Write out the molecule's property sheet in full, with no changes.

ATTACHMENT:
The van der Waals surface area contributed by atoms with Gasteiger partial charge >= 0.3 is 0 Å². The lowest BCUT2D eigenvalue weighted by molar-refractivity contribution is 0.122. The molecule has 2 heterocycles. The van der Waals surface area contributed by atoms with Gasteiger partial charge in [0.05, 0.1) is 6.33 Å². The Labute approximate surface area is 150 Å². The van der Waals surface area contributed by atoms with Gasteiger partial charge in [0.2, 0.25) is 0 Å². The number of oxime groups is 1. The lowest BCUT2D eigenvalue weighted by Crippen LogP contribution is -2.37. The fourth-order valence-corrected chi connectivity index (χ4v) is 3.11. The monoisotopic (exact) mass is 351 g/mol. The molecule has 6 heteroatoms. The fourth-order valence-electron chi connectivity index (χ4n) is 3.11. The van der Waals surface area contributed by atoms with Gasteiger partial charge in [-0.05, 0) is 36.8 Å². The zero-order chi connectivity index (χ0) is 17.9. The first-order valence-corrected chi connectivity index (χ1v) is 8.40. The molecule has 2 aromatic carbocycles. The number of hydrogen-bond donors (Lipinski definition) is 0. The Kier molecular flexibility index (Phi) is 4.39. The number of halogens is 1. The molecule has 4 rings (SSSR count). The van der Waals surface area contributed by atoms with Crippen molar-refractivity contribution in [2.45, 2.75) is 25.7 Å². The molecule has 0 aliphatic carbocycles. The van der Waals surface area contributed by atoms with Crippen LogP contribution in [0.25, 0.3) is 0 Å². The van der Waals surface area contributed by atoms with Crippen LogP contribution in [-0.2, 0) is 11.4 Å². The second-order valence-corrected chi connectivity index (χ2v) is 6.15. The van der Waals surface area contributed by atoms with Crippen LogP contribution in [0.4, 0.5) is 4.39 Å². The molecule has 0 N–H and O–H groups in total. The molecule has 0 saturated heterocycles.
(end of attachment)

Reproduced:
The van der Waals surface area contributed by atoms with Gasteiger partial charge >= 0.3 is 0 Å². The lowest BCUT2D eigenvalue weighted by molar-refractivity contribution is 0.122. The molecule has 2 heterocycles. The van der Waals surface area contributed by atoms with Gasteiger partial charge in [0.05, 0.1) is 6.33 Å². The Labute approximate surface area is 150 Å². The van der Waals surface area contributed by atoms with Gasteiger partial charge in [0.2, 0.25) is 0 Å². The number of oxime groups is 1. The lowest BCUT2D eigenvalue weighted by Crippen LogP contribution is -2.37. The fourth-order valence-corrected chi connectivity index (χ4v) is 3.11. The monoisotopic (exact) mass is 351 g/mol. The molecule has 6 heteroatoms. The fourth-order valence-electron chi connectivity index (χ4n) is 3.11. The van der Waals surface area contributed by atoms with Gasteiger partial charge in [-0.05, 0) is 36.8 Å². The zero-order chi connectivity index (χ0) is 17.9. The first-order valence-corrected chi connectivity index (χ1v) is 8.40. The molecule has 2 aromatic carbocycles. The number of hydrogen-bond donors (Lipinski definition) is 0. The Kier molecular flexibility index (Phi) is 4.39. The number of halogens is 1. The molecule has 4 rings (SSSR count). The van der Waals surface area contributed by atoms with Crippen molar-refractivity contribution in [2.45, 2.75) is 25.7 Å². The molecule has 0 aliphatic carbocycles. The van der Waals surface area contributed by atoms with Crippen LogP contribution in [0.25, 0.3) is 0 Å². The van der Waals surface area contributed by atoms with Crippen LogP contribution in [-0.2, 0) is 11.4 Å². The second-order valence-corrected chi connectivity index (χ2v) is 6.15. The van der Waals surface area contributed by atoms with Crippen LogP contribution in [0.4, 0.5) is 4.39 Å². The molecule has 0 N–H and O–H groups in total. The molecule has 0 saturated heterocycles.